The Kurdistan Region Security Council (KRSC) announced yesterday that its fighters have pushed their way into Sinjar, which the Islamic State overran in August 2014. The so-called “caliphate” has maintained control of the northern Iraqi town in the 16 months since. But a new offensive launched in recent days has loosened the jihadists’ grip.
“Peshmerga forces today successfully reached Sinjar town from two flanks, East and West, as part of Operation Free Sinjar,” the KRSC said in a statement released online. The operation, which is “supported by International Coalition airstrikes,” has the “strategic objective of cordoning off Sinjar town and disrupting [Islamic State] supply routes.”
Yazidi fighters are also reportedly part of the offensive. And BuzzFeed’s Mike Giglio, who has been covering the battle to retake Sinjar from inside the town, reports that the YPG and the PKK shouldered much of the heavy fighting before the Peshmerga offensive began. The YPG, or Kurdish People’s Defense Units, is affiliated with the Kurdistan Workers Party (PKK), which has been designated as a terrorist organization by the US government.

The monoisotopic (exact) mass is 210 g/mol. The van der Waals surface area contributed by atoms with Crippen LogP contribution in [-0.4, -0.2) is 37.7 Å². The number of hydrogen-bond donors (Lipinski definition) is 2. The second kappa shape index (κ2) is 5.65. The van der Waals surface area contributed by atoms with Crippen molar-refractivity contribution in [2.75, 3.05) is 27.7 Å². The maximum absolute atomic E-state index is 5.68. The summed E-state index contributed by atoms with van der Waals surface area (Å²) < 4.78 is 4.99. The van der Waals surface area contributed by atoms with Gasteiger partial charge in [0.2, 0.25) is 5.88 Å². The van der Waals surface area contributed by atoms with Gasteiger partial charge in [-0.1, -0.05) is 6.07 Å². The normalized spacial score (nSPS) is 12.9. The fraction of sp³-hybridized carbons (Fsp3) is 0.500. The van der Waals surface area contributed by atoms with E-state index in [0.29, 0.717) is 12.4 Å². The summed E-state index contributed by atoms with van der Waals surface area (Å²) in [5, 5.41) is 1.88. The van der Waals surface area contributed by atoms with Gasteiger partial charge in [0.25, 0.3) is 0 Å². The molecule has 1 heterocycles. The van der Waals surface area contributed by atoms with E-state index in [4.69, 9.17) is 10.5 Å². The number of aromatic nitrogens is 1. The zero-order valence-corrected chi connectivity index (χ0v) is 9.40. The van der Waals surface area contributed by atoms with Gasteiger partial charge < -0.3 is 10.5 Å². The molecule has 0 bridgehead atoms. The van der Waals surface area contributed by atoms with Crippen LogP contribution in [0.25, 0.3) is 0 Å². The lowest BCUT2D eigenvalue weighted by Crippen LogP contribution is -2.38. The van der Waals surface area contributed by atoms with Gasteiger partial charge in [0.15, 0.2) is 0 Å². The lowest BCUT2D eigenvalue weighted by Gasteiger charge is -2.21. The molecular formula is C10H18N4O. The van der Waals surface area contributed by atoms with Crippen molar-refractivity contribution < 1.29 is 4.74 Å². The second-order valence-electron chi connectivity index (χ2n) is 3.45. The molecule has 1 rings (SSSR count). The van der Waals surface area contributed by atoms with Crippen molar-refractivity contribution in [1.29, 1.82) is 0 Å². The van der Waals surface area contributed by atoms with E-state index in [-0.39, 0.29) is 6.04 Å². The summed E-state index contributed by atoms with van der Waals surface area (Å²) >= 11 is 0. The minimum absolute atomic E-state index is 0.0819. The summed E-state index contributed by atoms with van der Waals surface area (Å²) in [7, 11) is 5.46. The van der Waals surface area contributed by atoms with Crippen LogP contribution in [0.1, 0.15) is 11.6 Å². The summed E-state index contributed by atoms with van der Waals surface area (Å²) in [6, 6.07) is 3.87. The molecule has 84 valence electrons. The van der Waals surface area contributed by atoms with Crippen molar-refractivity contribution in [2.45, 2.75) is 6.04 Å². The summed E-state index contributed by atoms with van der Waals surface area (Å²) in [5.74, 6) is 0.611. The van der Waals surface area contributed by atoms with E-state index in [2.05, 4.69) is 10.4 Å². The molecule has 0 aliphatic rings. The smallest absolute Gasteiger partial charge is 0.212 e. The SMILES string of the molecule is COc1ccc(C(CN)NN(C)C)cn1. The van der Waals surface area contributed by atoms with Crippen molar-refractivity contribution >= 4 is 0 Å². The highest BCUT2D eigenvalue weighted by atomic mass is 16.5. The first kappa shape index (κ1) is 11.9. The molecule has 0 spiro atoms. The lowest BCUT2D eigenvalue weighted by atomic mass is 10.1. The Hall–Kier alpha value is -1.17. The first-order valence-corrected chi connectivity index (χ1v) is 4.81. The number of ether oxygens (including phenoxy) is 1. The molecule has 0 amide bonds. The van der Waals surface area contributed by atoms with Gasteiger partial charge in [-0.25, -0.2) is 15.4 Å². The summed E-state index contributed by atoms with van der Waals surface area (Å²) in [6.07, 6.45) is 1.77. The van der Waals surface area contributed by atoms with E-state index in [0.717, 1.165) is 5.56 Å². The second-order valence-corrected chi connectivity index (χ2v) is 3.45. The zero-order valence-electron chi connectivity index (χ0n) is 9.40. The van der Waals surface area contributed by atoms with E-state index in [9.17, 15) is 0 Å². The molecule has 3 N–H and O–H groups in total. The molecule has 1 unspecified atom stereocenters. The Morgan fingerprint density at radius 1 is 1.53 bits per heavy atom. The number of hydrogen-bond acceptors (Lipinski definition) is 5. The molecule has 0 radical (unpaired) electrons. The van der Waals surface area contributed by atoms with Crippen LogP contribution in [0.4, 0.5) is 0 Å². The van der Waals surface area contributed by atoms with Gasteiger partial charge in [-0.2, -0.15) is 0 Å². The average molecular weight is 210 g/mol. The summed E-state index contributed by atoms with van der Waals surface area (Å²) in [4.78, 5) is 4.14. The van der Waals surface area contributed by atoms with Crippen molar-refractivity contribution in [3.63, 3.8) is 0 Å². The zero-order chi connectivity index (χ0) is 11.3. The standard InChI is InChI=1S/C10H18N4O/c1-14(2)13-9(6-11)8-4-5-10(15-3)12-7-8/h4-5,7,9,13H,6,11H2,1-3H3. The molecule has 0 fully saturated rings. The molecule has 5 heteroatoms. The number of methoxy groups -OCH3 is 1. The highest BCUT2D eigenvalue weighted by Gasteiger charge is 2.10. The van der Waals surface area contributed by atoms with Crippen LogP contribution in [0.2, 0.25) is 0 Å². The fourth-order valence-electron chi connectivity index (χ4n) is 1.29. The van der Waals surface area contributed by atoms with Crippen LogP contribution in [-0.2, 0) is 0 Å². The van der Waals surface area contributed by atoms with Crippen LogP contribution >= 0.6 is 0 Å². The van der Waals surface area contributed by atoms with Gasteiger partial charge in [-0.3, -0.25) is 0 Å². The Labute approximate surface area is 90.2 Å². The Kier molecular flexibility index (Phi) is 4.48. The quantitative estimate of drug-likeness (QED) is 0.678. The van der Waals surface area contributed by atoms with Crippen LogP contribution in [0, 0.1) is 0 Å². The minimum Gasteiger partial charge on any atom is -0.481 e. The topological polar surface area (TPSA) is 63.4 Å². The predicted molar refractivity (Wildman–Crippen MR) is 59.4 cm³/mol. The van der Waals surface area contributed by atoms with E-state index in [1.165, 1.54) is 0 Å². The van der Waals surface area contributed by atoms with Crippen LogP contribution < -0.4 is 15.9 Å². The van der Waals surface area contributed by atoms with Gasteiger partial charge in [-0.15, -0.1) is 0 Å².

As of early yesterday evening, the KRSC reported, “Peshmerga forces had taken control of a significant stretch of the main road from Ba’aj to Sinjar.” The town of Ba’aj, which is located in a district with the same name to the south of Sinjar, is a known Islamic State stronghold.
The KRSC describes Ba’aj as a “staging ground for VBIEDS” (vehicle-borne improvised explosive devices) and says that “[v]ideo footage” from earlier today shows Islamic State fighters “mobilizing VBIEDS from Ba’aj to Sinjar in an effort to prevent Peshmerga advances.”
According to Shafaq News, the coalition has been bombing sites in Ba’aj to suppress the Islamic State’s ability to send reinforcements.
Kurdish ground forces, backed by the US-led coalition’s warplanes, are attempting to end the Islamic State’s control of Highway 47, which runs from Mosul, past Sinjar, and into Syria. The highway is a key supply line connecting Mosul and Raqqa, the “caliphate’s” two capitals. The loss of Highway 47 will force the Islamic State to use secondary supply routes through the desert.